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  • Place of origin:

    Iran (made)

  • Date:

    ca. 1880 (made)

  • Artist/Maker:


  • Materials and Techniques:

    Hand knotted woollen pile, on cotton warp and woollen weft; symmetrical knot; 180 knots per sq. in (2,736 per sq. dm)

  • Museum number:


  • Gallery location:

    In Storage

Small carpets with a single arch or niche in the design are often referred to as 'prayer carpets'. Carpets or embroidered cloths [which are easier to carry around] are often used to define a person's space during Muslim prayer rituals. The arch is usually understood to represent the mihrab or decorative panel in the wall of a mosque which indicates the direction of Mecca. This carpet was acquired in 1888 when it was new and it demonstrates the true principles of functional design which were advocated by the Museum authorities when the Collections were being formed in the 1850s: the design is flat (there is no attempt to create perspective by the use of shading) and it is well-coloured. The target of their criticism had been the tendency of European designers to imitate nature as closely as possible, to create carpets patterned with naturalistic, three-dimensional blossoms and fruits and even architectural ruins. It may seem laughable now, but they feared such realistic designs would confuse anyone standing on them and cause people to feel dizzy, lose their balance and stumble!

Physical description

Carpet, prayer carpet, hand-knotted woollen pile on cotton warp and woollen weft, Persian, c.1880
WARP: white cotton; Z4S; 20 threads to the inch (76 per dm). NB: small area towards top of inner border on right-hand side, by blue flower; several warp threads may have broken and been rejoined.
WEFT: cream wool, white cotton; Z2S; 2 shoots after each row of knots; 18 knots to the inch (72 per dm).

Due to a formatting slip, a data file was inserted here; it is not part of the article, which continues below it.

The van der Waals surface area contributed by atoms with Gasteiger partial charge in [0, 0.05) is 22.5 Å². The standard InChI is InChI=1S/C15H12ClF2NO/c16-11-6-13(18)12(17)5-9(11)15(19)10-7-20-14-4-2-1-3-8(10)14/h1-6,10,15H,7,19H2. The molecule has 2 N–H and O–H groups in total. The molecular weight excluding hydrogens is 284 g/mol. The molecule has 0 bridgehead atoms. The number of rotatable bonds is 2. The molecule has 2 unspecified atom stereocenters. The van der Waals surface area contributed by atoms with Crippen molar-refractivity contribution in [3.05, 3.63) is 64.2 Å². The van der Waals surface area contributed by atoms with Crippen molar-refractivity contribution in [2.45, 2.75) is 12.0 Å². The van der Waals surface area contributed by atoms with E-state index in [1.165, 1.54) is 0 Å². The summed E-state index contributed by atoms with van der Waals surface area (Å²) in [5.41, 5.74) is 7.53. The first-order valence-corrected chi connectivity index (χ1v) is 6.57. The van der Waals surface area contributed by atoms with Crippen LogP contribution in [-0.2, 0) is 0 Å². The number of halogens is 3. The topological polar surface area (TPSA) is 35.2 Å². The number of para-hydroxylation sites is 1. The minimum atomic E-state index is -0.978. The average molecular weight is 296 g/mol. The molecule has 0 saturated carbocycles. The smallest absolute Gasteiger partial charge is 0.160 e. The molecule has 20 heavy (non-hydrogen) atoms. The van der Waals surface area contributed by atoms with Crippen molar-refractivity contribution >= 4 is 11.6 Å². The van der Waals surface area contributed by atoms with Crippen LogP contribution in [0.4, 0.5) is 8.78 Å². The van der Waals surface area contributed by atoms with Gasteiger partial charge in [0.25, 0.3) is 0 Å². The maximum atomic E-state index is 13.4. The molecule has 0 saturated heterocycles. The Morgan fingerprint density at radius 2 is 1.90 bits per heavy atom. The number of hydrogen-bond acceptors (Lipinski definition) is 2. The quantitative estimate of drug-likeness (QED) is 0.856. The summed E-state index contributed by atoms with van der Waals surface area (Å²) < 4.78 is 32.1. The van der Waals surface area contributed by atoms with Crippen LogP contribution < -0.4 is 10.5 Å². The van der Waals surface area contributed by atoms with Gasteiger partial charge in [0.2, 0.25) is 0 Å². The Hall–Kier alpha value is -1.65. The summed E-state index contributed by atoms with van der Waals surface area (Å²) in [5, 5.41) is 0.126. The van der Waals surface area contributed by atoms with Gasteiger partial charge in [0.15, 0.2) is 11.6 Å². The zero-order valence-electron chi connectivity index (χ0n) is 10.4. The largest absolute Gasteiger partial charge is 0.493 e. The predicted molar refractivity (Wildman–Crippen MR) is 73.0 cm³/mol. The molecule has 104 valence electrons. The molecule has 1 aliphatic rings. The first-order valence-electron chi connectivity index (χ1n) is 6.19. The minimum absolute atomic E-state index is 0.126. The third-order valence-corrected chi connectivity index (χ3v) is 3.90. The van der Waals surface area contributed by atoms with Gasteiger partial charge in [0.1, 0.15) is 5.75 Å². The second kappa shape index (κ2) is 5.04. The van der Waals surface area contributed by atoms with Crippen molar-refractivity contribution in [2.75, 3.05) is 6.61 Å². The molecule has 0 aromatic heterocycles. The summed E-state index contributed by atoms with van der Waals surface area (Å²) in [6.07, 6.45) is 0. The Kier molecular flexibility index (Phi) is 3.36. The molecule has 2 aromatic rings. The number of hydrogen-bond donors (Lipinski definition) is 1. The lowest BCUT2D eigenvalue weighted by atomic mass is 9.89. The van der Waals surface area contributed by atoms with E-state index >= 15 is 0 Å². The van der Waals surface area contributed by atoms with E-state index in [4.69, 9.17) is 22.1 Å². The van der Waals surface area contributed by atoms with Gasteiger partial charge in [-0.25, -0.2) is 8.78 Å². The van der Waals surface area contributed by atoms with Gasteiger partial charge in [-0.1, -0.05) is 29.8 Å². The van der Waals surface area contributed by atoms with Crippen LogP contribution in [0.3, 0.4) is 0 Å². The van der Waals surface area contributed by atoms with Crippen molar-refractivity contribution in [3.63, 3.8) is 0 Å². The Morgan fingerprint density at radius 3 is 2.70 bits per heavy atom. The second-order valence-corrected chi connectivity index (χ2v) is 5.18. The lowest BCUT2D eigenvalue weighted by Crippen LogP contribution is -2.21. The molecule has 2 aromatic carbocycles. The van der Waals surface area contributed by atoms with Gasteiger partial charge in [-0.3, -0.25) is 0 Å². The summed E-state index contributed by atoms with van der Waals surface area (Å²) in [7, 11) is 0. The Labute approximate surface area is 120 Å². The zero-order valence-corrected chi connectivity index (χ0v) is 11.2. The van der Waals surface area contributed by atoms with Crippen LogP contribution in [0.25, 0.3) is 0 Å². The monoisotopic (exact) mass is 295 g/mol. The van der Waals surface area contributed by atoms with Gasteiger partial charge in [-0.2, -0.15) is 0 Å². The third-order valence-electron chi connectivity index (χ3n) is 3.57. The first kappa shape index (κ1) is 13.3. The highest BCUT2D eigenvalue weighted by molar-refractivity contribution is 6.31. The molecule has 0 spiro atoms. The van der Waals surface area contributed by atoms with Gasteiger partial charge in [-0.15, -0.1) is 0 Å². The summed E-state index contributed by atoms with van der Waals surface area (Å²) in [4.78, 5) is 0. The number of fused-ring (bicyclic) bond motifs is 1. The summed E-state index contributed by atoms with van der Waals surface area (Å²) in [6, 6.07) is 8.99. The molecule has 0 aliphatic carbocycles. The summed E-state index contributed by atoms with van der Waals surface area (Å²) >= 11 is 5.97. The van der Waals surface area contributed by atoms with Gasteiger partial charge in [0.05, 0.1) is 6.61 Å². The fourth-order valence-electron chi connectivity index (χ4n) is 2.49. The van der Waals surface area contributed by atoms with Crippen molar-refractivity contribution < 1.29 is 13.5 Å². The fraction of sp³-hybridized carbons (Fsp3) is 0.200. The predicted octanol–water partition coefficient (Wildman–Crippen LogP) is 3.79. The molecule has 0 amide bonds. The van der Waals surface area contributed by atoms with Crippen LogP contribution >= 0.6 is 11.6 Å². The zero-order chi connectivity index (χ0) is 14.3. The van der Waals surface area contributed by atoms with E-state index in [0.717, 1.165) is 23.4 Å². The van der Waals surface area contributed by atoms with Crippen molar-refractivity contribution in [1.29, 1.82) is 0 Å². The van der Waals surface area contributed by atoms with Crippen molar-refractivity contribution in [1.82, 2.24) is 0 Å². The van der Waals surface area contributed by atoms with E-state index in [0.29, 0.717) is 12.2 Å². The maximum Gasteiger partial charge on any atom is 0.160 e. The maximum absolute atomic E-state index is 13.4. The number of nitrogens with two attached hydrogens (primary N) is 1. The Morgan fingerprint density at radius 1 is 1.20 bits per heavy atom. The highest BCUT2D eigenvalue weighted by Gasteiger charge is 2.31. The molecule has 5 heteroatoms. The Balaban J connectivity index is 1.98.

PILE: wool; 15 colours: red, light red, orange (faded), yellow, dark green, green, light green, dark blue, blue, purple, light pink, light brown, very light brown, black, cream; symmetrical knot tied around 2 threads; 180 knots to the sq. inch (2736 per sq. dm).
SIDE FINISH: both sides have 2 cords overcast with light brown wool.
END FINISH: lower: 4 cm maximum plain weave with white cotton weft, the final weft thread is a doubly-plied Z cord and then 1.5 cm twisted warp loops. Upper: 1 cm plain weave with yellow cotton weft turned and stitched in place.
DESIGN: Field: cream ground with three bands of a pair of red rosettes alternating with two bands of pairs of red-petalled flowers with protruding stamen. Curving green stems link these flowers to smaller yellow, dark blue and other red ones and to blue leaves. This area is bounded along the bottom and three-quarters the way up the sides by a dark blue ground border which turns inwards to form a slightly curving pointed niche. Within this top point of the border, in the two top corners and elsewhere along the border are yellow rosettes - with other blossoms and green leaves - forming a floral meander.
The spandrels have a cream ground, heavily filled with yellow and blue flowers linked by green stems with slender green leaves. In each corner is a group of three dark red rosettes and the spandrels meet where a sprig supports a larger variation.
Main border: green ground with elaborate floral meander bearing, principally, light red rosettes and clusters of three white or yellow flowers with blue or dark blue leaves.
Outer border: light brown ground with hexagonal stylised flowers framed by angular narrow bands linked between the flowers.
Catalogue Date: 27.6.95

Place of Origin

Iran (made)


ca. 1880 (made)



Materials and Techniques

Hand knotted woollen pile, on cotton warp and woollen weft; symmetrical knot; 180 knots per sq. in (2,736 per sq. dm)


Length: 152.5 cm maximum, Length: 150 cm minimum, Width: 102 cm maximum, Width: 96 cm minimum, Weight: 14 kg, Width: 907 mm Bottom edge, Width: 1020 mm Top edge, Length: 1510 mm Proper right edge, Length: 1510 mm Proper left edge

Descriptive line

1800s, Persian; Tabriz


Wool yarn; Cotton


Weaving; Knotting

Subjects depicted

Niche; Mihrab; Stylized flowers


Textiles; Floor coverings


Middle East Section

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